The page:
So we come to the end of 2020, a difficult year for all of us, but here at Reclaiming Paradise we like to celebrate what’s gone well (and not so well) in the garden and allotment. Every year we have some prizes and each year we add some new ones.
Most Dramatic Vegetable
This has been a good vegetable year. Most things have grown well and we haven’t had any unmanageable gluts. For an update on most of them, see my post on the 26 vegetables for the 2.6 challenge. Some stars have been: onions, peas (of course), marrows, cucumbers and sprouts.
The tomatoes had a great year in the garden (but not the allotment where they got blight), with my stalwart San Marzanos and Tigerallas joined by impressive and exotic looking Costoluto Fiorentino. Some ripened, some didn’t but they all tasted good.
The peas were wonderful with varieties Duke of Albany, Blue Prussian, Salmon Pink and Norli all doing well. My experiment with sowing seeds in egg boxes was a great success although I got a little mixed up with the seeds – see here.
These are standards, they do well every year and I love them all the more for that but this year’s prizes go, in second place, to the broccoli whose tiny seedlings began in the seed house in March, were planted out under the runner bean wigwam in May and then took over, still producing little florets in December. The pigeons are eating them just now but there will probably be some regrowth and they’ll continue on into March.
The winner, however, is the giant radish, self-seeded in the allotment and providing enough salad to feed about 50 people:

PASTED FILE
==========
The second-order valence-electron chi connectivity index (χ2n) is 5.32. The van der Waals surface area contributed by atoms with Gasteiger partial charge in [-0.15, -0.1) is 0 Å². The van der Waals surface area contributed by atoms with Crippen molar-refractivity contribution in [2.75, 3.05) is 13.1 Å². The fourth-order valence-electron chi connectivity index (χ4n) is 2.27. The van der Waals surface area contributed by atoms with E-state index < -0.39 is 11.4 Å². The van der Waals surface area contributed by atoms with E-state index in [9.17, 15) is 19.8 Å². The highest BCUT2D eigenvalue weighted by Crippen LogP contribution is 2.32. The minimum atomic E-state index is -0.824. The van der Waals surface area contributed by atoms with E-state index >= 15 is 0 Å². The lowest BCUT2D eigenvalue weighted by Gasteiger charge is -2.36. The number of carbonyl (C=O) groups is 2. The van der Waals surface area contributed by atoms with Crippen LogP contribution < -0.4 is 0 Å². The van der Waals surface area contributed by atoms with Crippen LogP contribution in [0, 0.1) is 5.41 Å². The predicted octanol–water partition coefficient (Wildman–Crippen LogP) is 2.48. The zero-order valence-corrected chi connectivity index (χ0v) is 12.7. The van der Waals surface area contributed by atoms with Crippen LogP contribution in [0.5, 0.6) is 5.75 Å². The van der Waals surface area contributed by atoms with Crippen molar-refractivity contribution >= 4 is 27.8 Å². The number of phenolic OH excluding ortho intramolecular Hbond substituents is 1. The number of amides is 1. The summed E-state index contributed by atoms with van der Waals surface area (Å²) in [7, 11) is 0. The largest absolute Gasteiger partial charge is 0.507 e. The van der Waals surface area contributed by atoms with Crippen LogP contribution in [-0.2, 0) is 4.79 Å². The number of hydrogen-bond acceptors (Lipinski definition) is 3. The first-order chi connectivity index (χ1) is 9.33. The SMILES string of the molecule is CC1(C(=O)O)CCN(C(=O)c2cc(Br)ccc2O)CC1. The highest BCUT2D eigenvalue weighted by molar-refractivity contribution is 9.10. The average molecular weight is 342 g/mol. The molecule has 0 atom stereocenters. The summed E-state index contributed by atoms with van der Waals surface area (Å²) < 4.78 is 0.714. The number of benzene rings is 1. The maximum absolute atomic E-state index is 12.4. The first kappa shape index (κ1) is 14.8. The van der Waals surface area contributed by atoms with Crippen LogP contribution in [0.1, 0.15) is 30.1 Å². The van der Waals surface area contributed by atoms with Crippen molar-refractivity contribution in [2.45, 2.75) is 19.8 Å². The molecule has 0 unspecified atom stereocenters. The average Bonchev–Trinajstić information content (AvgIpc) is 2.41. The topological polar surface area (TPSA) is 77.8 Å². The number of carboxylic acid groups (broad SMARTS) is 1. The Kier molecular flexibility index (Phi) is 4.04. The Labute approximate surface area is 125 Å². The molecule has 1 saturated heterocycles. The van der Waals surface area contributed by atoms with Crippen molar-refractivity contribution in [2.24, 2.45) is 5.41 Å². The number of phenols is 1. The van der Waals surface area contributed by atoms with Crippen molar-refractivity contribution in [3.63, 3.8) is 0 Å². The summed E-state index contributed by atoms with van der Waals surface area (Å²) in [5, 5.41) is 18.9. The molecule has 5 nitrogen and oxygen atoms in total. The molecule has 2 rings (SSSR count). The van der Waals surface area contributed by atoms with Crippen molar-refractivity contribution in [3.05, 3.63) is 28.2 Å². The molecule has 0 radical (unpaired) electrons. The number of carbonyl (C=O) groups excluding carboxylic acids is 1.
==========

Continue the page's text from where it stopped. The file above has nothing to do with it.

Most disappointing seeds
You may remember, back in February, I discovered some ancient seeds, lurking at the bottom of my seed tin: poppy seeds from 1997 – sow by 1999 (years which were, in the best of ways, good years but not for seed sowing).
Egged on by my faithful readers, I sowed these carefully in pots but alas they came to nothing. It was worth a try. Other contenders for this award were the peppers and the runner beans, which did quite well but not as well as hoped for. It wasn’t the seeds though, it was the growing conditions because the pepper plants which made the pilgrimage to my son’s flat were much more successful. I’ve saved seed from lots of things and looking forward to seeing what they do next year (and not wait 21 years this time). These are wallflowers, broccoli, garlic chives and peas:
Most successful baking
As with gardening, apparently everyone discovered home baking and cooking during lockdown. I’ve been doing these things all my life but even I found myself doing even more baking this year, using up garden produce of various kinds:
There was also a lot of soup, chutney and jam but fewer photos for some reason. I made a festive apple strudel (recipe from a previous year here) for the winter solstice and to celebrate a very small family reunion when my younger son made it home from university:
The prize, however goes to the muffins, a versatile recipe which I discovered could be more easily consumed by a smaller household and fewer family visits. They also allowed for a variety of different fillings and flavours, depending on the glut situation, whether onions, raspberries, apples or chocolate fudge crumbs.
Most exciting garden development
I haven’t had any actual more time this year, what with the day job keeping me glued to my laptop but I did manage a couple of garden developments. I painted the bike and garden sheds over the Easter holiday, and on a few days when the sun shone in the summer I tided out the garden shed :